12. Henric Molin says:

    I repeat a statement made on facebook. Makers Mark is a truly good whisky, so I agree it would be fun to see varieties of it. I would love to try one matured in Mizunari oak, giving that menthol character, a smooth Mint Julep direct from the barrel. Another fun experiment would be finish on untoasted Russian oak giving that Cucumber, nutmeg and Cinnamon character that probably go well with the great original recipe of new make, and it would not affect the rules of Bourbon. Probably Fortune Brands already tried this out, if not I hope they will. It could be a good excuse to do a charity cause out of it. By the way I thought that it could be a a fun experiment to go the other way between Makers Mark and Laphroiag, i.e. maturing Makers Mark in ex. Laphroaig casks. I was wrong…they way I did it it was nothing to be fired up about, it might work with another approach, who knows… Again Makers Mark is one of the best whiskies in the world and perfect might not be able to get “perfecter” but even with a Rolls Royce you might desire a cabriolet for certain occasions. Cheers

  13. maker’s is one of my favorite bourbons and my only complaint is its proof is too low.. the older gold and black sound awesome and I’d love to see those come back.

    I was fortunate to try laphroaig 18, 25 Cask Strength, and 30 at nihon in san francisco a couple weeks ago (and I have 10 and 15 at home).. they were fantastic, especially the 18, which I was worried wouldn’t live up to the 15, but it definitely delivers..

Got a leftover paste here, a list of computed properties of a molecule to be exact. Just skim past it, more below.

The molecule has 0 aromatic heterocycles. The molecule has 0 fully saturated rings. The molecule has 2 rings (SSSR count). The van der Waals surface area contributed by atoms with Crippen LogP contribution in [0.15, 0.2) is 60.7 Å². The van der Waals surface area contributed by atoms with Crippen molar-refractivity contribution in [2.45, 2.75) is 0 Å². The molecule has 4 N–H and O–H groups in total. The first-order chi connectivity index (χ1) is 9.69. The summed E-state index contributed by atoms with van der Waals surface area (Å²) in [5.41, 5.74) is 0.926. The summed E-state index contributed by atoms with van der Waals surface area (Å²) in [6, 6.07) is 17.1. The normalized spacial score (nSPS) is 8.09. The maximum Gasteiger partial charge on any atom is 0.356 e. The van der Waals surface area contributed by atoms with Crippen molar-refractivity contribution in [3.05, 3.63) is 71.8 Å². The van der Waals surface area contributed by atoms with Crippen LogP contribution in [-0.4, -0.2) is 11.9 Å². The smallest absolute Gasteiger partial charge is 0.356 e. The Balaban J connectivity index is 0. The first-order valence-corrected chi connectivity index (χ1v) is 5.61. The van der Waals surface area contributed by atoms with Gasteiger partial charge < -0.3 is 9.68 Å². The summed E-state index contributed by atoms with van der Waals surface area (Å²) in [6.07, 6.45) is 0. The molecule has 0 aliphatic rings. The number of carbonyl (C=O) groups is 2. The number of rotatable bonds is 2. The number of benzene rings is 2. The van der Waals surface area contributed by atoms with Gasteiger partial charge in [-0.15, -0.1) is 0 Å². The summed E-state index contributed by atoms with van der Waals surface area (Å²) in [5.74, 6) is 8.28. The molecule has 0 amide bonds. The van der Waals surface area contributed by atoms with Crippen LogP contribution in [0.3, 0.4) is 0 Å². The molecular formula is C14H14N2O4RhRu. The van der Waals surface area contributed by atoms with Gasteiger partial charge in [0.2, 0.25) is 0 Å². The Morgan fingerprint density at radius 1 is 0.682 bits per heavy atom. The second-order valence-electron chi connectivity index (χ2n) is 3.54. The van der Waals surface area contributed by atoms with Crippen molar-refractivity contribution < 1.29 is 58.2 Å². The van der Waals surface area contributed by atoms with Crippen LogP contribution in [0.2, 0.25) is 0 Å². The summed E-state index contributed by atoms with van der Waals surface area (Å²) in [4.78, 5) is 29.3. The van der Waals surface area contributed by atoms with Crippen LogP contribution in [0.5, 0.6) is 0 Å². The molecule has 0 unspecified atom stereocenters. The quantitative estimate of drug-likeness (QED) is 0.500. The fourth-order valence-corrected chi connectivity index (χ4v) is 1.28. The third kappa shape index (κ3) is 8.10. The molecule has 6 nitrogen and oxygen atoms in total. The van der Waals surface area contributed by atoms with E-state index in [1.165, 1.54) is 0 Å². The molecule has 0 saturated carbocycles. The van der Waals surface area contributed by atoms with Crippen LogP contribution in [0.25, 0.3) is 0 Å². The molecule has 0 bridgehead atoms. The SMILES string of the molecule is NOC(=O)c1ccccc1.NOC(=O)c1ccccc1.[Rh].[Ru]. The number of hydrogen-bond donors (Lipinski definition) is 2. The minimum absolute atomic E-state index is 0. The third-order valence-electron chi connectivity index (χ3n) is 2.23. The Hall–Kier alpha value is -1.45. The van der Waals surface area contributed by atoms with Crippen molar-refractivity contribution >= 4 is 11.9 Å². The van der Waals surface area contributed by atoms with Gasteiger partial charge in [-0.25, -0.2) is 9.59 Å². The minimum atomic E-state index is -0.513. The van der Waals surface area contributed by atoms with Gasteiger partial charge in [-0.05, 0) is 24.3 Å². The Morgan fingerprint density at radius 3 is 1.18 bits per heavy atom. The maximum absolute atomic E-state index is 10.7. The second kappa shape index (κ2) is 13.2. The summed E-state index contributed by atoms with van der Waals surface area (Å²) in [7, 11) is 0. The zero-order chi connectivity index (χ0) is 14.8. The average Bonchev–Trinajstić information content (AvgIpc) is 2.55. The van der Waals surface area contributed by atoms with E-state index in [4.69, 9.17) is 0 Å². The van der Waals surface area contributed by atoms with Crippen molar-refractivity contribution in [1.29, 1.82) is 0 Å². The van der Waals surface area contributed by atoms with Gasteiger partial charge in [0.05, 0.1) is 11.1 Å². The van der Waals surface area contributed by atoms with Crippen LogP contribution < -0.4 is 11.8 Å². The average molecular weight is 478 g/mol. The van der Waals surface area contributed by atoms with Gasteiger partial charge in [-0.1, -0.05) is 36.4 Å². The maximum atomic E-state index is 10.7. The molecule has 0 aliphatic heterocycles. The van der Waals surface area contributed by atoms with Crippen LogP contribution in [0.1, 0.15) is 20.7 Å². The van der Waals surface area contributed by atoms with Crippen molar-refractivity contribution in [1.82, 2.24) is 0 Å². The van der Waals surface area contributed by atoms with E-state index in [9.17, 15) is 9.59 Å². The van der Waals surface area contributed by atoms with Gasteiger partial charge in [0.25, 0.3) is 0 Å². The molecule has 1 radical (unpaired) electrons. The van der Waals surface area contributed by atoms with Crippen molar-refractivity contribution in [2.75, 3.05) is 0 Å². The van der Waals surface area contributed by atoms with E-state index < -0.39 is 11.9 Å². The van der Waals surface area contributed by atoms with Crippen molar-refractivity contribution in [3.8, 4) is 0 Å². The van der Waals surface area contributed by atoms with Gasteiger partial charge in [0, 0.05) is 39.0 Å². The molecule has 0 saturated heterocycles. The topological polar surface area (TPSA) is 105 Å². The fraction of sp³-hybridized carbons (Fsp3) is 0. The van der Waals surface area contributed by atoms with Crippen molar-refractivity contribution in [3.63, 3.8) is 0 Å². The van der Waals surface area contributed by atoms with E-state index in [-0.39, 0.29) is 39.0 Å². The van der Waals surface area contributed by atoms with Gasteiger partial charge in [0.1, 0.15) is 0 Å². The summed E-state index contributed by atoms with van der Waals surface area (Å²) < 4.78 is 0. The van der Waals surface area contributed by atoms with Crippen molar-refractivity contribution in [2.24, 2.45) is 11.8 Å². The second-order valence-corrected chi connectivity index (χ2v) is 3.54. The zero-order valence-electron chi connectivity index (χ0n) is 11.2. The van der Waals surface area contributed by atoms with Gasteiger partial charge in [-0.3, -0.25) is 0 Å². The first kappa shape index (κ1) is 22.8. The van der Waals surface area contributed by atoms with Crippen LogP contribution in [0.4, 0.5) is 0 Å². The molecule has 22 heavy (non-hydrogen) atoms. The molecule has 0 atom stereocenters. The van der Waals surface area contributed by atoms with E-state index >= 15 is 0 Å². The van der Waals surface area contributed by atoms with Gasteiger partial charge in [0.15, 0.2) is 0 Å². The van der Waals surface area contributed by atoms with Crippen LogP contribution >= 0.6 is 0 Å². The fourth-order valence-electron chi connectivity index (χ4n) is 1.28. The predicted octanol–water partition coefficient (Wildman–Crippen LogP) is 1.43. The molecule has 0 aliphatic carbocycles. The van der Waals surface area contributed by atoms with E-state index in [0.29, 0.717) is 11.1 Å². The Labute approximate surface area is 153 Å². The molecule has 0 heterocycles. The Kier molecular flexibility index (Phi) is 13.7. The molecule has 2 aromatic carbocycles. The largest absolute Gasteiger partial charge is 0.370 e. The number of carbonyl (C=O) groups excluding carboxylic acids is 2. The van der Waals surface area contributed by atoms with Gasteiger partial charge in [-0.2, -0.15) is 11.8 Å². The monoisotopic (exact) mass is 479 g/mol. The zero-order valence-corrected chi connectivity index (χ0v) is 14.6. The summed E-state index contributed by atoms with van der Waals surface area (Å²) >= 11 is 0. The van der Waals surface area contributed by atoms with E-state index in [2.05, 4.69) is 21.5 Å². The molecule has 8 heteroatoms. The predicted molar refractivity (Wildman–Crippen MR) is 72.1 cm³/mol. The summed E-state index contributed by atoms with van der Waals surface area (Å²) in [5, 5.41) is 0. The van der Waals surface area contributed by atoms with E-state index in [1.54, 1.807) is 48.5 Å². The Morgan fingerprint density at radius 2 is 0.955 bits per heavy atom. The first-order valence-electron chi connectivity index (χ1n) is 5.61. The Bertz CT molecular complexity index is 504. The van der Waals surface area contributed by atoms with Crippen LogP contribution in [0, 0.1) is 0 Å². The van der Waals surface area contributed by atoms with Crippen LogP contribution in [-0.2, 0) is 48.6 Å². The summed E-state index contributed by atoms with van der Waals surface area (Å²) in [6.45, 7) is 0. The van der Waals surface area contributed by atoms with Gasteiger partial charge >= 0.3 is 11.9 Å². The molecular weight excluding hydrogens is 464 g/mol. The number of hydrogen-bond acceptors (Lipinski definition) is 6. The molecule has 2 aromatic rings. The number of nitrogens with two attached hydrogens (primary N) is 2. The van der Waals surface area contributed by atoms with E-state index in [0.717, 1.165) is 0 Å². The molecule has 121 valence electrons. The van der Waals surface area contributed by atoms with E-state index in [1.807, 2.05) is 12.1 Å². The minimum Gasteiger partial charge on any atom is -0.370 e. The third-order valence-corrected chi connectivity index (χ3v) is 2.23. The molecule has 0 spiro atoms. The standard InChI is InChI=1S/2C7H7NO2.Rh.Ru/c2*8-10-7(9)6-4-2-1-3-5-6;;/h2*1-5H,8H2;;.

14. Todd says:

    I found myself at a bar earlier this week that featured about 15 whisk(e)y choices and I bought two that evening, a MM and for 4x the price of the MM, an 18 from a distiller whose recent merits have been discussed on this site. I have to say, I enjoyed the MM more both objectively and from the bang for the buck perspective. I love a good wheater once in a while and I would be happy to see more range from MM.

  15. Todd says:

    And also to note, I would love to be able to go out and buy the BT Antique WLW anytime during the year, but reality, it disappears quickly in the Fall.

  16. backtown says:

    Makers Mark Limited Edition 101 proof gold wax bottle

    is worth about $44.500